Running a landscape company, heading a national association and spending time with his family doesn’t leave Dan Foley with much spare time. But he wouldn’t change a thing.

Dan Foley. Photo: Bob LaV

Unlike most contractors who love landscaping and learn business basics out of necessity, Dan Foley has always been passionate about both. A Babson College graduate of entrepreneurial studies, Foley has always loved the idea of starting and building a business. This same desire to create something from nothing also drew him to landscaping, especially installation. “I was definitely lured by the emotion of being able to build and create things,” he says.

His experience working landscaping jobs during high school and college fostered his love of the outdoors. So, in addition to his business studies, Foley started taking horticulture classes at Massachusetts Bay Community College to learn more about the industry.

As if he wasn’t busy enough attending two colleges, Foley started his business as a 19-year old college sophomore. Although it was stressful at times, the real-life experience added value to his studies. “I could better relate to some of the lessons my professors were talking about that day because I was experiencing much of it in real-time,” he says.

Twenty years later, Foley’s calendar is just as full. In addition to running his South Walpole, Mass.-based D. Foley Landscape, he has served as president of the Professional Landcare Network (PLANET) since its formation in January. He jokes that he got into landscaping so that he could be outdoors, and now he’s a bureaucrat who sits at a desk all day. “When I retire, I plan on going into the landscaping business,” he says with a laugh.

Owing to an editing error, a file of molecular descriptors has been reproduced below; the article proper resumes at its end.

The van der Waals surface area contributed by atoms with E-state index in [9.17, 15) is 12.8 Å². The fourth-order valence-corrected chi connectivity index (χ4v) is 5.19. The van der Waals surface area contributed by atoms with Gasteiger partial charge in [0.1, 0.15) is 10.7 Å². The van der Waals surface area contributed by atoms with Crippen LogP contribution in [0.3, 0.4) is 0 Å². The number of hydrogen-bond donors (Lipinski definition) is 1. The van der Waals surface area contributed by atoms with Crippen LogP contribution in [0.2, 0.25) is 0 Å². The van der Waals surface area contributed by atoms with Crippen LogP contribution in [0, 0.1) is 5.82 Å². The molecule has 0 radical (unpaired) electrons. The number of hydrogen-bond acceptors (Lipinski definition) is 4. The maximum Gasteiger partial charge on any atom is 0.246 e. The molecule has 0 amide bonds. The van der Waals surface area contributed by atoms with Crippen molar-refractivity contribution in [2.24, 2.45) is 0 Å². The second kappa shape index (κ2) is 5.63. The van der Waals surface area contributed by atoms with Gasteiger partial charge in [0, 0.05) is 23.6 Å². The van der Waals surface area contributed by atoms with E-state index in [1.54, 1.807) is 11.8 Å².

COMPANY: D. Foley Landscape
    LOCATION: South Walpole, Mass.

  • Bachelor’s degree, entrepreneurial studies, Babson College
  • Founded D. Foley Landscape in 1987
  • Open-book management company since 1998
  • Started CampusCare division in 2002
  • President, Associated Landscape Contractors of Massachusetts (ALCM) in 1995
  • Secretary/Treasurer, Associated Landscape Contractors of America (ALCA) in 2003
  • President-elect, ALCA in 2004
  • President, Professional Landcare Network (PLANET) in 2005

Along with work and volunteerism, Foley also finds time for his family. Married for 12 years to his wife Holly and father to 7-year-old Courtney and 5-year-old Caitlin, Foley credits his family for providing the support and encouragement to continue with his industrious work schedule. “Everything in life starts with a good foundation,” Foley says. “I am fortunate to have that with a great family and home life. I love every single minute that I get to spend with my family and it really helps me try to achieve some balance in my life.”

With all the roles he plays on a daily basis, the ones of husband and father make him most proud. “Becoming important in the life of a child has been one of my biggest accomplishments,” he says. “I enjoy continuing to learn how to be the best parent that I can be.”

PARENTAL GUIDANCE. In addition to his wife and children, Foley’s parents, Joanne and Tom, have been constant sources of support since he started his business in their basement. Dan’s entrepreneurial spirit doesn’t surprise them. “Dan always seemed to know what he wanted even at a young age,” Joanne says.

But Foley wasn’t always as enterprising as he is now. Joanne recalls him being shy as a young child, which she says would surprise a lot of people who know him now. Things changed when some of his friends encouraged him to run for president of his third grade class. He won the election, and something about leadership seemed to agree with him. “From that point on, he really seemed to blossom,” Joanne says.

After seeing Foley’s success in his college business courses – he won a prize for a business plan he developed for D. Foley Landscape as a junior at Babson – Tom knew his son would run some type of business someday. Joanne knew her son was good at business, and she thought landscaping was something he really enjoyed. But that didn’t stop her maternal instinct from kicking in. So she did what any good mother would do: She went to work for him. Every day when she came home from her job as a schoolteacher, Joanne would head to the basement to help with administrative tasks, such as bookkeeping.